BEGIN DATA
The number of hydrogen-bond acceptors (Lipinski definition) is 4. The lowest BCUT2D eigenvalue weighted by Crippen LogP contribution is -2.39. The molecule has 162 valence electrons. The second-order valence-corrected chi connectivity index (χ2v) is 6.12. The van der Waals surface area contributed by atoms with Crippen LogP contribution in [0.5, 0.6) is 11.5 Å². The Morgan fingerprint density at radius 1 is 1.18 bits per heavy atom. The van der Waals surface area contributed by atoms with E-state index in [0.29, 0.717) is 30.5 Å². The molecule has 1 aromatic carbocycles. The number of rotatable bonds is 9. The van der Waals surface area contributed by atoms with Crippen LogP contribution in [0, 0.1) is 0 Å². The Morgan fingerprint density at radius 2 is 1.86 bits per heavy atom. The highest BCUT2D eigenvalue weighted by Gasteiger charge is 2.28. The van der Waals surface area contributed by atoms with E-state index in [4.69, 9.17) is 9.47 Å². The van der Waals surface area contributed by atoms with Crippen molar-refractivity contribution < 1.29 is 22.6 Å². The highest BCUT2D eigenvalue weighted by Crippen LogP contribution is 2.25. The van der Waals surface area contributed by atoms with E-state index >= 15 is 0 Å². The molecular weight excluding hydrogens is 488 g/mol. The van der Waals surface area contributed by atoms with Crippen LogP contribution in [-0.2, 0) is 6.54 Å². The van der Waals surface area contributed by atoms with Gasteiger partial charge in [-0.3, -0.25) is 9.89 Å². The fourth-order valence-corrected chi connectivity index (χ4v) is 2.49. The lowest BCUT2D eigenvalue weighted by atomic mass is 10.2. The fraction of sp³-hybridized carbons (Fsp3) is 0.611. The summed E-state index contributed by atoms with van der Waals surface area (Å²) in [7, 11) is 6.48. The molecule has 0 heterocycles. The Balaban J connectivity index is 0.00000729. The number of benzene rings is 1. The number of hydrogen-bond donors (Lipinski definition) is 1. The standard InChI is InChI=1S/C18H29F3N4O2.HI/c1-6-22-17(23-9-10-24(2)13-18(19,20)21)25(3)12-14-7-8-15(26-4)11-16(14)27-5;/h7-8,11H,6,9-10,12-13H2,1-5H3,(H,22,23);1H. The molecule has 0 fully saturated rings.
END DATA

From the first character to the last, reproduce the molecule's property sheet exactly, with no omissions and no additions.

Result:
The number of hydrogen-bond acceptors (Lipinski definition) is 4. The lowest BCUT2D eigenvalue weighted by Crippen LogP contribution is -2.39. The molecule has 162 valence electrons. The second-order valence-corrected chi connectivity index (χ2v) is 6.12. The van der Waals surface area contributed by atoms with Crippen LogP contribution in [0.5, 0.6) is 11.5 Å². The Morgan fingerprint density at radius 1 is 1.18 bits per heavy atom. The van der Waals surface area contributed by atoms with E-state index in [0.29, 0.717) is 30.5 Å². The molecule has 1 aromatic carbocycles. The number of rotatable bonds is 9. The van der Waals surface area contributed by atoms with Crippen LogP contribution in [0, 0.1) is 0 Å². The Morgan fingerprint density at radius 2 is 1.86 bits per heavy atom. The highest BCUT2D eigenvalue weighted by Gasteiger charge is 2.28. The van der Waals surface area contributed by atoms with E-state index in [4.69, 9.17) is 9.47 Å². The van der Waals surface area contributed by atoms with Crippen molar-refractivity contribution < 1.29 is 22.6 Å². The highest BCUT2D eigenvalue weighted by Crippen LogP contribution is 2.25. The van der Waals surface area contributed by atoms with E-state index >= 15 is 0 Å². The molecular weight excluding hydrogens is 488 g/mol. The van der Waals surface area contributed by atoms with Crippen LogP contribution in [-0.2, 0) is 6.54 Å². The van der Waals surface area contributed by atoms with Gasteiger partial charge in [-0.3, -0.25) is 9.89 Å². The fourth-order valence-corrected chi connectivity index (χ4v) is 2.49. The lowest BCUT2D eigenvalue weighted by atomic mass is 10.2. The fraction of sp³-hybridized carbons (Fsp3) is 0.611. The summed E-state index contributed by atoms with van der Waals surface area (Å²) in [7, 11) is 6.48. The molecule has 0 heterocycles. The Balaban J connectivity index is 0.00000729. The number of benzene rings is 1. The number of hydrogen-bond donors (Lipinski definition) is 1. The standard InChI is InChI=1S/C18H29F3N4O2.HI/c1-6-22-17(23-9-10-24(2)13-18(19,20)21)25(3)12-14-7-8-15(26-4)11-16(14)27-5;/h7-8,11H,6,9-10,12-13H2,1-5H3,(H,22,23);1H. The molecule has 0 fully saturated rings.